Covid-19 Vaccination – Why Should You Get Vacinated? Full Details!

Covid-19 Vaccination – Why Should You Get Vacinated? Full Details!

Covid-19, called Coronavirus is shaking the entire world causing total change of life style of the people. The impact was seen in almost all the sectars – Social, Economical, Political development.

Many persons have doubts whether one should need Covid-19 vaccination.

The honest advice is – Yes, you should go for Covid-19 vaccination.

What the vaccines do to protect us from Covid-19 Viruses and its variants?

The answer is simple. A Covid-19 Vaccine just makes our body’s immune system well prepared with a defense mechanism to face coronavirus if the person gets infected.

How Covid-19 vaccination prepares the body?

Simply by introducing the deactivated coronavirus ingredients to the body through the vaccine. So, our body gets the new alert after vaccination and becomes prepared to face such virises in future by creating a defense mechanism.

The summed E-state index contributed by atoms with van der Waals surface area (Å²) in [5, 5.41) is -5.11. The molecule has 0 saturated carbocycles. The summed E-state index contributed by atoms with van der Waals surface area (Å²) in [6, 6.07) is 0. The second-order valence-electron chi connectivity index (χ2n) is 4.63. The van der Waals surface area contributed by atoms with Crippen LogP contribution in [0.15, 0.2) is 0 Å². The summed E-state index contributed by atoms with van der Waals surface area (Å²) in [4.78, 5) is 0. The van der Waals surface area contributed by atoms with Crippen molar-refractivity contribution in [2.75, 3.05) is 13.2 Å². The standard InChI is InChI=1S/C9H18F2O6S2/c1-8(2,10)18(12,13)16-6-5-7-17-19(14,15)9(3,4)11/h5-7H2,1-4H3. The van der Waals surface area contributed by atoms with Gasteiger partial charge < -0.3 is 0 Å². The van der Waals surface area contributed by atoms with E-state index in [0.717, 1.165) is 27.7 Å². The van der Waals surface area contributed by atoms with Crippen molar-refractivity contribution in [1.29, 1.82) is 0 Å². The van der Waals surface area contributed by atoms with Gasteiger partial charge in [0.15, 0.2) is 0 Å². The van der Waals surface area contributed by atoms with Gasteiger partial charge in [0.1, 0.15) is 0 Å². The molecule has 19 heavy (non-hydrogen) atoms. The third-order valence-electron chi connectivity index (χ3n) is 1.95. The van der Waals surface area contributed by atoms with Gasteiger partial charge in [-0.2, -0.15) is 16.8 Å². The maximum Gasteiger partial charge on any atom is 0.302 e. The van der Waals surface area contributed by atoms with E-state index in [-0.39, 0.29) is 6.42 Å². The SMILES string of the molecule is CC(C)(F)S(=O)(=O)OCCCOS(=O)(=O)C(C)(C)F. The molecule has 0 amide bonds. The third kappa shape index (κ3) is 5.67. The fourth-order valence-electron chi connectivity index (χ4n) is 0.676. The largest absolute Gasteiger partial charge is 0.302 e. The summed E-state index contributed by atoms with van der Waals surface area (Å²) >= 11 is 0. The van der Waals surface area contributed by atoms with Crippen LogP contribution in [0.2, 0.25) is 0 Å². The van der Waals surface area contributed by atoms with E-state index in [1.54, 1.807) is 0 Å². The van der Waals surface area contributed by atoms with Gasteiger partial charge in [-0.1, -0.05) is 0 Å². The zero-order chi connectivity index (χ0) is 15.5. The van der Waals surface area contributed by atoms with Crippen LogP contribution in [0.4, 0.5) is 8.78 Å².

Such vaccination practices are already done right from our birth for many infections such as Cholera, Polio, Hepatitis B, etc.

Covid Vaccine is also a preventive step like that.

So, it is a wise decision to get vaccinated.

Won’t we get infection in future if we get Covid-19 vaccination?

Not so. Infections may occur because of our exposure to the virus.  However, the vaccines may help to avoid serious complications because of the infection and it may also prevent death-level advancement of the infection.

So, Get vaccinated. It is safer than facing Covid-19 directly.

Before that, learn the technologies behind all the vaccines in this world.  Thanks to World Health organization (WHO) for these details published by them!


(1) As of December 2020, there are over 200 vaccine candidates for COVID-19 being developed. Of these, at least 52 candidate vaccines are in human trials.


Typically, many vaccine candidates will be evaluated before any are found to be both safe and effective. For example, of all the vaccines that are studied in the lab and laboratory animals, roughly 7 out of every 100 will be considered good enough to move into clinical trials in humans. Of the vaccines that do make it to clinical trials, just one in five is successful. Having lots of different vaccines in development increases the chances that there will be one or more successful vaccines that will be shown to be safe and efficacious for the intended prioritized populations.